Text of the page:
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Pacific trade and investment in forest products: Renewable resources in the Pacific

por Aird, K.L; Calow, W.A.J; English, H.E; Scott, A; IDRC, Ottawa (Canadá); 12. Pacific Trade and Development Conference Vancouver (Canadá) 7-11 Set 1981.
Tipo de material: materialTypeLabelLivroNúmero de Chamada: INVES-ET P01 E58 Série: IDRC (Canadá) no. 181e. Lugar de publicação: Ottawa (Canadá): 1982Descrição: p. 73-82.ISBN: 0-88936-312-9.Resumo: Trade and investment in forest products among Pacific-area countries have increased more slowly in the last 10 years than in the preceding decade. However, growth in production and exports from many developing countries of the area has been greater since 1969. For Pacific countries as a group, four related factors have primarrily influenced recent growth in forest-products trade and investment. First, world economic conditions in the aftermath of oil-price increases of 1973 and later years have resulted in slower growth in principal end-use markets for forest products, e.g., housing construction, industrial packaging, printing and publishing. Second, manufacturing costs have risen sharply with the direct inflationary impact of higher oil prices on wood, energy, and capital costs and their indirec impact on labour costs. Third, capital costs of minimum economic plant size, mainly in thr capital-intensive, pulp-and-peper industry, have escalated to the point where greenfield investments are rare. Finally the availabity of other sources of low-cost timber has diminished. For some developing countries of the Pacific, higher growth has resulted from increased domestic demand associated with industrialization and from expanded manufacturing capacity to process existing mature-timber reserves or fast-growing plantation forest. Further restructuring of fores-product trade and investment is implied by these developments and by regulation of raw-timber expors to recover greater revenues from forest resources and to capture industrial benefits of increased domestic processing of indigenours timber resourcesAssunto(s): PRODUCTOS FORESTALES | INDUSTRIA MADERERA | PRODUCCION FORESTAL | COMERCIO EXTERIOR | INVERSIONES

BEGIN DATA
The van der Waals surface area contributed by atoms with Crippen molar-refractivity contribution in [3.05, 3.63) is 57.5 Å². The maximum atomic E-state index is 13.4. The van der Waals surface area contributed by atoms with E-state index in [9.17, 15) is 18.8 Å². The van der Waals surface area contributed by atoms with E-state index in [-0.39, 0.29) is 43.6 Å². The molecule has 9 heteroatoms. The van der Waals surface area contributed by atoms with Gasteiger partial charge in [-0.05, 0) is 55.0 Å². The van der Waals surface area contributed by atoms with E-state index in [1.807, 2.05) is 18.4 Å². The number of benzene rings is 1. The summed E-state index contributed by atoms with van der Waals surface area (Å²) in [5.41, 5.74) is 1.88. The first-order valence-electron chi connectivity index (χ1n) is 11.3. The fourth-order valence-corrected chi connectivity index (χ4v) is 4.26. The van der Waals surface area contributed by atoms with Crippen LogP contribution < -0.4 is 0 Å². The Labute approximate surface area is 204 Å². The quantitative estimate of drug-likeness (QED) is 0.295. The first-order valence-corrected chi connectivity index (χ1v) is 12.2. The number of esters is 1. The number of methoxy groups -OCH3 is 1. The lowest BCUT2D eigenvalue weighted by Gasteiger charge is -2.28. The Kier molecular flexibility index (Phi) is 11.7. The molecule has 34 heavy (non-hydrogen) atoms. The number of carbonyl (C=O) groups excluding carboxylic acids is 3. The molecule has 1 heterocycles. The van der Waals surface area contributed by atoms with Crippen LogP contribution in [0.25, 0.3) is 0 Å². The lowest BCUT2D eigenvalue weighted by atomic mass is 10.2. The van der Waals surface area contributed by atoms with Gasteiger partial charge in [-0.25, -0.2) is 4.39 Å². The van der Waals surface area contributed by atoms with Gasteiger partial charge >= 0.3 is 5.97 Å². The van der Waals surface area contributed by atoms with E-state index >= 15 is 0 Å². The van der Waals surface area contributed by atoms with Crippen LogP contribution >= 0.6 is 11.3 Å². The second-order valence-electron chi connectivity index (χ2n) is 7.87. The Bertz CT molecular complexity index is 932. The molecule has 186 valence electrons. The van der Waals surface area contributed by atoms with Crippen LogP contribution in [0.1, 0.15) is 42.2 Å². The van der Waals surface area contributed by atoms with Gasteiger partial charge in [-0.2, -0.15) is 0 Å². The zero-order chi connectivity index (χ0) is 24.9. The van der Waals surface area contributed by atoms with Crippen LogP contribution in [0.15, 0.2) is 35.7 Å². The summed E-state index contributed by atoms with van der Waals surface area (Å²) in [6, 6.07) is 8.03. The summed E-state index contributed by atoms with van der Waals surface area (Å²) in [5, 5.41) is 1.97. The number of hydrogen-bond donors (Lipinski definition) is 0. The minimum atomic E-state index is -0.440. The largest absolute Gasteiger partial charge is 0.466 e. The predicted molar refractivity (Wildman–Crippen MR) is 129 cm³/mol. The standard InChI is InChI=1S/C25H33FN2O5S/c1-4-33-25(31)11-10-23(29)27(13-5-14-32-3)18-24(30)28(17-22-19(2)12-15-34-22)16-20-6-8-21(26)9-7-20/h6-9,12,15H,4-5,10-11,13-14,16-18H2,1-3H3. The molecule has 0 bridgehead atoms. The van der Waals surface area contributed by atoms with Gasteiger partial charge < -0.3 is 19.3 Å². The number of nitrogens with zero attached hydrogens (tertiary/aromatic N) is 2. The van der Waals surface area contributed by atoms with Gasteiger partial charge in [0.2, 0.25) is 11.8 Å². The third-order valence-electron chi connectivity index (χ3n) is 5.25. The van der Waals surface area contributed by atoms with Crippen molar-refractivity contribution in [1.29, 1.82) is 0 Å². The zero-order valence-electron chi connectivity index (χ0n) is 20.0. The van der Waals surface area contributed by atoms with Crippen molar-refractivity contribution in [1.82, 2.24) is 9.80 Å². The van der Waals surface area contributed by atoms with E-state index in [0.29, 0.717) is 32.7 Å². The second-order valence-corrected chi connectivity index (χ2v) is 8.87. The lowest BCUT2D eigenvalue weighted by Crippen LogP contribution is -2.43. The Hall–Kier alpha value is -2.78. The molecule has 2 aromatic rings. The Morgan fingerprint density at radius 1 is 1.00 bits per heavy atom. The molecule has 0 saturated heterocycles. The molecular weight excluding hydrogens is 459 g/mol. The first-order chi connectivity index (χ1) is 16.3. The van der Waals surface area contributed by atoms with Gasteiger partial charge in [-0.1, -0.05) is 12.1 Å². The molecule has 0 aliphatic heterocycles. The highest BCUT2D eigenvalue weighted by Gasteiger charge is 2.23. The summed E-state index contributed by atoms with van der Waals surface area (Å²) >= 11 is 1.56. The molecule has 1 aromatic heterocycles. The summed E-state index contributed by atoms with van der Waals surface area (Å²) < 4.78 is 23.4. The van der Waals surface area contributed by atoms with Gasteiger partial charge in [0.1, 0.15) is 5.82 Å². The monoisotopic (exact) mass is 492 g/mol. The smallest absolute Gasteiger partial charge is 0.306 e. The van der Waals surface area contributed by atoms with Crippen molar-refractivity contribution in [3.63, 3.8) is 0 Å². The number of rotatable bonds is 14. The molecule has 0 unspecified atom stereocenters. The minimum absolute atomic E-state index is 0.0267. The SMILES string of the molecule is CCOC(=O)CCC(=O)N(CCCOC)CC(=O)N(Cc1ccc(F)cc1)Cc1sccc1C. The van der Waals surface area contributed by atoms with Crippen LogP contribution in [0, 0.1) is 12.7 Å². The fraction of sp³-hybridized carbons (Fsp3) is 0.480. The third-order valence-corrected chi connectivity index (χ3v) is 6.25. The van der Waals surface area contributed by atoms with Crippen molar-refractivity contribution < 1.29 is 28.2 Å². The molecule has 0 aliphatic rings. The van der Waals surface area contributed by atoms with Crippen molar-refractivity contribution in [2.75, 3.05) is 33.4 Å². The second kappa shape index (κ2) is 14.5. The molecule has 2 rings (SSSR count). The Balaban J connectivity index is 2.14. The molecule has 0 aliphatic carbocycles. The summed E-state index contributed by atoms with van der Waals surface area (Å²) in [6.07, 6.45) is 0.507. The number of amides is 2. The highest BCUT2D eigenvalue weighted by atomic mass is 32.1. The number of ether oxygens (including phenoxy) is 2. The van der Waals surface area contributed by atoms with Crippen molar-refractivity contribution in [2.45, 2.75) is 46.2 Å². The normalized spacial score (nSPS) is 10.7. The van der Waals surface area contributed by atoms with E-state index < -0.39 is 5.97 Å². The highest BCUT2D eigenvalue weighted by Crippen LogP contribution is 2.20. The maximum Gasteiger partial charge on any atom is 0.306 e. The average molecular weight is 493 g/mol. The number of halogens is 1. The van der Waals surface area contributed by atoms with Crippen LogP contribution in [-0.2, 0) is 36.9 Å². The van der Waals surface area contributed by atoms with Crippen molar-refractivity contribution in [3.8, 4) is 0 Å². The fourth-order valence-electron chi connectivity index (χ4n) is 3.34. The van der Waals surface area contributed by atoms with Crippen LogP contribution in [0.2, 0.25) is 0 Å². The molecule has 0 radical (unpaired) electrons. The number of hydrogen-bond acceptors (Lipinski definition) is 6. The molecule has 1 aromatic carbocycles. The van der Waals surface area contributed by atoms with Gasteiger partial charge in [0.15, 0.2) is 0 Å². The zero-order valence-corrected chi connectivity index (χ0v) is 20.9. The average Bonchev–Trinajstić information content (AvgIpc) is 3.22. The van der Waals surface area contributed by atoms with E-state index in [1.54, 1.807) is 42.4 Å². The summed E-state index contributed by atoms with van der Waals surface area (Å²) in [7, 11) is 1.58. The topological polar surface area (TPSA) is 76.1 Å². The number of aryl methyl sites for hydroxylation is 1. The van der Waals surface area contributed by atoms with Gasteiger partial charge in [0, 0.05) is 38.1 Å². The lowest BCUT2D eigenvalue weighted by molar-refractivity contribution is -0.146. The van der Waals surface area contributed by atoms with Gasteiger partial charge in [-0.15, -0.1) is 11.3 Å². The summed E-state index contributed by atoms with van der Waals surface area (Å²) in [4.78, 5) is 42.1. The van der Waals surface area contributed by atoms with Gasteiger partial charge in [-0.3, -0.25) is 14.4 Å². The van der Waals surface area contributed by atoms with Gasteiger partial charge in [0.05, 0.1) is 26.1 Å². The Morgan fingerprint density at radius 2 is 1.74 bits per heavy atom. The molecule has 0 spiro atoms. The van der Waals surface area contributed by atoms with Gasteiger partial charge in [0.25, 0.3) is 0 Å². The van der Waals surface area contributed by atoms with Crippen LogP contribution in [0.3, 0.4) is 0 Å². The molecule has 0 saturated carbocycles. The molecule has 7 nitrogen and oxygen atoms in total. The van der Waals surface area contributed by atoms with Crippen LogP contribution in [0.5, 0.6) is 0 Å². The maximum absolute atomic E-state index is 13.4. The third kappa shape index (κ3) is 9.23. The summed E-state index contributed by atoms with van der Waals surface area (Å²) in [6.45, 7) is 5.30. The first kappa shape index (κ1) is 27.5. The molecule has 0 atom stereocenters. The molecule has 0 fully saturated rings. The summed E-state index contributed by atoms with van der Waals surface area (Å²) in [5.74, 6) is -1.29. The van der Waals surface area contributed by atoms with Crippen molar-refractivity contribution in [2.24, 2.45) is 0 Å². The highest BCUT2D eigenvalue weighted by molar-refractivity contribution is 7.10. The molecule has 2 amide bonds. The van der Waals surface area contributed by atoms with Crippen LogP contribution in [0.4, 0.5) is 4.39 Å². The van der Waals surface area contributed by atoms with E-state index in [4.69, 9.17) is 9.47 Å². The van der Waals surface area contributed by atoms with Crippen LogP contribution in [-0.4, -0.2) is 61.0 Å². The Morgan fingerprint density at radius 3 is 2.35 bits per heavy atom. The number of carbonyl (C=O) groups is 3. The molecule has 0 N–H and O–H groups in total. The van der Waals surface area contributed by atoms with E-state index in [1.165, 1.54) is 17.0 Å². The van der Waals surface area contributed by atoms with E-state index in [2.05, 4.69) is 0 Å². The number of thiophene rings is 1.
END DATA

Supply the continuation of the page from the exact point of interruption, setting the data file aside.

Tipo de material Localização Coleção Número de chamada Status Data de devolução Código de barras
Analítica Analítica Colección general INVES-ET P01 E58 (Percorrer estante) Disponível BVE03338559

Sum. (En, Fr); 6 tab.

Trade and investment in forest products among Pacific-area countries have increased more slowly in the last 10 years than in the preceding decade. However, growth in production and exports from many developing countries of the area has been greater since 1969. For Pacific countries as a group, four related factors have primarrily influenced recent growth in forest-products trade and investment. First, world economic conditions in the aftermath of oil-price increases of 1973 and later years have resulted in slower growth in principal end-use markets for forest products, e.g., housing construction, industrial packaging, printing and publishing. Second, manufacturing costs have risen sharply with the direct inflationary impact of higher oil prices on wood, energy, and capital costs and their indirec impact on labour costs. Third, capital costs of minimum economic plant size, mainly in thr capital-intensive, pulp-and-peper industry, have escalated to the point where greenfield investments are rare. Finally the availabity of other sources of low-cost timber has diminished. For some developing countries of the Pacific, higher growth has resulted from increased domestic demand associated with industrialization and from expanded manufacturing capacity to process existing mature-timber reserves or fast-growing plantation forest. Further restructuring of fores-product trade and investment is implied by these developments and by regulation of raw-timber expors to recover greater revenues from forest resources and to capture industrial benefits of increased domestic processing of indigenours timber resources

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